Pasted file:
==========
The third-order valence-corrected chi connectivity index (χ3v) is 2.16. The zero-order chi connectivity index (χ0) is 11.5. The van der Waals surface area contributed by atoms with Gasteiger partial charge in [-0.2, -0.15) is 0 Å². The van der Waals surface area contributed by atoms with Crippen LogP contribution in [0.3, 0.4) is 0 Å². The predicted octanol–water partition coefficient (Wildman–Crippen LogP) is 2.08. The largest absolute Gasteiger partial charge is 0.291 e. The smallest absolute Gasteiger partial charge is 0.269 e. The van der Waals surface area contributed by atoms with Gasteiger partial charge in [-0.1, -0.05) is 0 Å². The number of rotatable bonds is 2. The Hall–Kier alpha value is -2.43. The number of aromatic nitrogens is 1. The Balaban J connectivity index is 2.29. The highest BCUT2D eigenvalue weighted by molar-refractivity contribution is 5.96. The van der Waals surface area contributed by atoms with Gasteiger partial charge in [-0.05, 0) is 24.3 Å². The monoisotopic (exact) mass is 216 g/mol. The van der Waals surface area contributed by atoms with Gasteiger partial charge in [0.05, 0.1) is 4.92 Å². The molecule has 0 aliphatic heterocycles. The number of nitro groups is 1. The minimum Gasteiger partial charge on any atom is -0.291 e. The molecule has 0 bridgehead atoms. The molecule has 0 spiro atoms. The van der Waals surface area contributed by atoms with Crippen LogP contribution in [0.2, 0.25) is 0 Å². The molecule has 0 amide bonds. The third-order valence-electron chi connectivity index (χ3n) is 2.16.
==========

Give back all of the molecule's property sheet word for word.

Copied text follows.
The third-order valence-corrected chi connectivity index (χ3v) is 2.16. The zero-order chi connectivity index (χ0) is 11.5. The van der Waals surface area contributed by atoms with Gasteiger partial charge in [-0.2, -0.15) is 0 Å². The van der Waals surface area contributed by atoms with Crippen LogP contribution in [0.3, 0.4) is 0 Å². The predicted octanol–water partition coefficient (Wildman–Crippen LogP) is 2.08. The largest absolute Gasteiger partial charge is 0.291 e. The smallest absolute Gasteiger partial charge is 0.269 e. The van der Waals surface area contributed by atoms with Gasteiger partial charge in [-0.1, -0.05) is 0 Å². The number of rotatable bonds is 2. The Hall–Kier alpha value is -2.43. The number of aromatic nitrogens is 1. The Balaban J connectivity index is 2.29. The highest BCUT2D eigenvalue weighted by molar-refractivity contribution is 5.96. The van der Waals surface area contributed by atoms with Gasteiger partial charge in [-0.05, 0) is 24.3 Å². The monoisotopic (exact) mass is 216 g/mol. The van der Waals surface area contributed by atoms with Gasteiger partial charge in [0.05, 0.1) is 4.92 Å². The molecule has 0 aliphatic heterocycles. The number of nitro groups is 1. The minimum Gasteiger partial charge on any atom is -0.291 e. The molecule has 0 bridgehead atoms. The molecule has 0 spiro atoms. The van der Waals surface area contributed by atoms with Crippen LogP contribution in [0.2, 0.25) is 0 Å². The molecule has 0 amide bonds. The third-order valence-electron chi connectivity index (χ3n) is 2.16.